What is Brugada syndrome?
Brugada syndrome is a condition that causes an abnormal heart rhythm in the heart’s lower chambers (ventricles). This irregular heartbeat can cause fainting (syncope) and lead to sudden cardiac death (SCD).
Brugada syndrome is a rare disease that is inherited (genetic) from at least one parent. It was first discovered in 1992. A lot has been learned about the condition since then, but there are still many unanswered questions. Researchers continue to study Brugada syndrome and test new treatments.
What causes Brugada syndrome?
Brugada syndrome is often caused by a genetic mutation. The defect changes the way the heart’s ion channels work (a problem called a channelopathy).
Who is at risk of having Brugada syndrome?
Brugada syndrome is more common in males than females. In fact, men are 8 to 10 times more likely than women to have the condition. All patients with a family history of SCD or Brugada syndrome should be screened for the disease.
Do You Need to be Screened for Brugada Syndrome?
Brugada Syndrome is a medical condition that can be passed on from generation to generation. It is important for you to be screened for this condition if you have a first-degree relative with Brugada Syndrome. First-degree relatives are your parents, siblings and children.
The first step is to tell your doctor that you have a family history of this condition. He or she may want to do diagnostic tests to check your heart. If these tests are positive, you should be seen by a cardiologist who is familiar with this condition.
- For a list of cardiologists who treat patients with Brugada – visit our Inherited Arrhythmia Clinic
Symptoms & Diagnosis
What are the symptoms of Brugada syndrome?
Symptoms of Brugada syndrome can include:
- Ventricular tachyarrhythmia (a fast, irregular heart rhythm that begins in the lower chambers of the heart)
- Fainting (syncope)
- Heart palpitations (can feel like a fluttering or a flip-flopping in the chest)
- Atrial fibrillation (a fast, irregular heart rhythm that begins in the upper chambers of the heart)
- Cardiac arrest (this may be the first symptom)
The symptoms of Brugada syndrome are similar to many other conditions. It is important to see a doctor to find out what is causing the symptoms.
Many people with Brugada syndrome do not have any symptoms. Sometimes the condition is found during an electrocardiogram (ECG). An ECG is a recording of the heart’s electrical activity. People with Brugada syndrome often have a recognizable pattern (Brugada pattern) on the ECG printout.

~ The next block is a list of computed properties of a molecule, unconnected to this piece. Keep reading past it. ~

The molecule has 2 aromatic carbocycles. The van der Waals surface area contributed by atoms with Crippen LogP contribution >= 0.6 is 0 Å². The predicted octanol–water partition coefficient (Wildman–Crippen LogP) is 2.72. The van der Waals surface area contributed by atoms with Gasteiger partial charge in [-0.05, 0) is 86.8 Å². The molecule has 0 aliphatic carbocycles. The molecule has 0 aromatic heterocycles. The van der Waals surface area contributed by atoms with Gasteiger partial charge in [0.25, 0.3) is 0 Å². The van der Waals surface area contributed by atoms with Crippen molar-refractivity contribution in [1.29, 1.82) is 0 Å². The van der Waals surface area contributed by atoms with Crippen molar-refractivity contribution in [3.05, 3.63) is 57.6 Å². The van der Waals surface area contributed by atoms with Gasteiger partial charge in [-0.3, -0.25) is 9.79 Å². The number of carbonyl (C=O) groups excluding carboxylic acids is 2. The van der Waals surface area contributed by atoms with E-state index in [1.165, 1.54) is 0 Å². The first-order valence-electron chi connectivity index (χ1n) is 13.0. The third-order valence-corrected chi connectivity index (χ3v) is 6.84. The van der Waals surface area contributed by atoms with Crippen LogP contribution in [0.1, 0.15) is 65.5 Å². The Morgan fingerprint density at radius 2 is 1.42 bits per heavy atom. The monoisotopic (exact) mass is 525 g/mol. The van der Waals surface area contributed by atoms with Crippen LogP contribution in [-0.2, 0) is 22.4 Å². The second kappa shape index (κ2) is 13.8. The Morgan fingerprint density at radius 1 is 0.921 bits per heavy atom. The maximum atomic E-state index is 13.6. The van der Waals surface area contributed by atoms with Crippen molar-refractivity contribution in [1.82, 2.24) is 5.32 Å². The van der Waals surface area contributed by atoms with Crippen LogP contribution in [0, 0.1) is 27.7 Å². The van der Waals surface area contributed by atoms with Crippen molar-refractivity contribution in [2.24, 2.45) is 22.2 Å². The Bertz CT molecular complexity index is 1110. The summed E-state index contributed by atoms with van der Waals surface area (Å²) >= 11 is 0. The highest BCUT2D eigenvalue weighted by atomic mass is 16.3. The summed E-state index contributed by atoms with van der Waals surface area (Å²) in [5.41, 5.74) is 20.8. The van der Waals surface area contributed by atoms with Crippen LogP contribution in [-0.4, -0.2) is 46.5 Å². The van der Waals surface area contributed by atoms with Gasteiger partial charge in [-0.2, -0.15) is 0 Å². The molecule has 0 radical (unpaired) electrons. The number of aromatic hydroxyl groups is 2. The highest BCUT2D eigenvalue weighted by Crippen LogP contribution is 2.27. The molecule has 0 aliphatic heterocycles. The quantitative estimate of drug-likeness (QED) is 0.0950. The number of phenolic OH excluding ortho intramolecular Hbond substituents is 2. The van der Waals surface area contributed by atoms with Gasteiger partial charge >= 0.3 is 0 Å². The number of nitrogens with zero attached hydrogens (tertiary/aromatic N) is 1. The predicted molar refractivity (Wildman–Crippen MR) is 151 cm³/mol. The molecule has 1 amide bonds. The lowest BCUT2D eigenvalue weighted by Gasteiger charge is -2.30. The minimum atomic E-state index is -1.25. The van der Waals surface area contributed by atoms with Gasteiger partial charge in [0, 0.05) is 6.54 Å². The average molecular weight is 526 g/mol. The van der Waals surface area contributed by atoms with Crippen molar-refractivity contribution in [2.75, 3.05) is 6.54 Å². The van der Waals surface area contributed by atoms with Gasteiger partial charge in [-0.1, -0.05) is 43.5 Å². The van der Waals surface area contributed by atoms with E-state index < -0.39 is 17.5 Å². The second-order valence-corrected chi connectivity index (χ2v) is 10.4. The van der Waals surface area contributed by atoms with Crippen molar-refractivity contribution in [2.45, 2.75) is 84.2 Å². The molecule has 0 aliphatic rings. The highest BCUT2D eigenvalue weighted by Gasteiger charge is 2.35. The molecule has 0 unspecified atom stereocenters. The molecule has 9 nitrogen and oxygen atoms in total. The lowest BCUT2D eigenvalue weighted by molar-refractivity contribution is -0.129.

How is Brugada syndrome diagnosed?
Your doctor will perform a physical examination, listen to your heart and order tests. Tests used to diagnose Brugada syndrome include:
- 12 Lead Electrocardiogram (ECG) – This test records the electrical activity that makes the heart beat. The doctor can check for a Brugada pattern.
- ECG with medication – Brugada syndrome is caused by changes in the heart’s ion channels, so before doing an ECG, your doctor may give you medication that helps the Brugada pattern “show up” on the ECG print-out.
Based on your ECG results, you may also have:
- Electrophysiology (EP) testing – Catheters are placed inside the heart through a patient’s femoral (leg) veins. These catheters are able to measure electrical activity from inside the heart. The test is used very selectively and only in patients whose diagnosis is unclear after earlier tests.
- Lab tests – Used to check for a normal potassium-calcium balance and to rule out other causes of an abnormal heart rhythm.
- Genetic testing – To confirm a specific gene mutation that indicates Brugada syndrome. Other family members may want to be tested for this mutation.
What treatment is available for patients with Brugada syndrome?
If you have Brugada syndrome and a history of ventricular arrhythmias or an aborted SCD, you are considered to be high risk. Your doctor will likely recommend that you get an implanted cardiac defibrillator (ICD).
What is the outlook for patients with Brugada syndrome?
People with Brugada syndrome who have symptoms but are not receiving treatment have a high risk of SCD. Patients without symptoms and with a normal ECG at baseline have a much lower risk of SCD.
Do patients with Brugada syndrome need special care?
If you have been diagnosed with Brugada syndrome, you should be evaluated and treated by an experienced team that includes several different types of specialists. This approach helps ensure that you get the best possible care. The team should include the following:
- Electrophysiologist - A doctor who specializes in diagnosing and treating patients with heart rhythm problems.
- Genetic counselor - A specialist who studies genetic patterns to identify gene defects that can cause problems.
- Primary care physician – Your “regular” doctor who can provide general follow-up care and monitor your medications.
Story Credit: http://my.clevelandclinic.org/health/articles/brugada-syndrome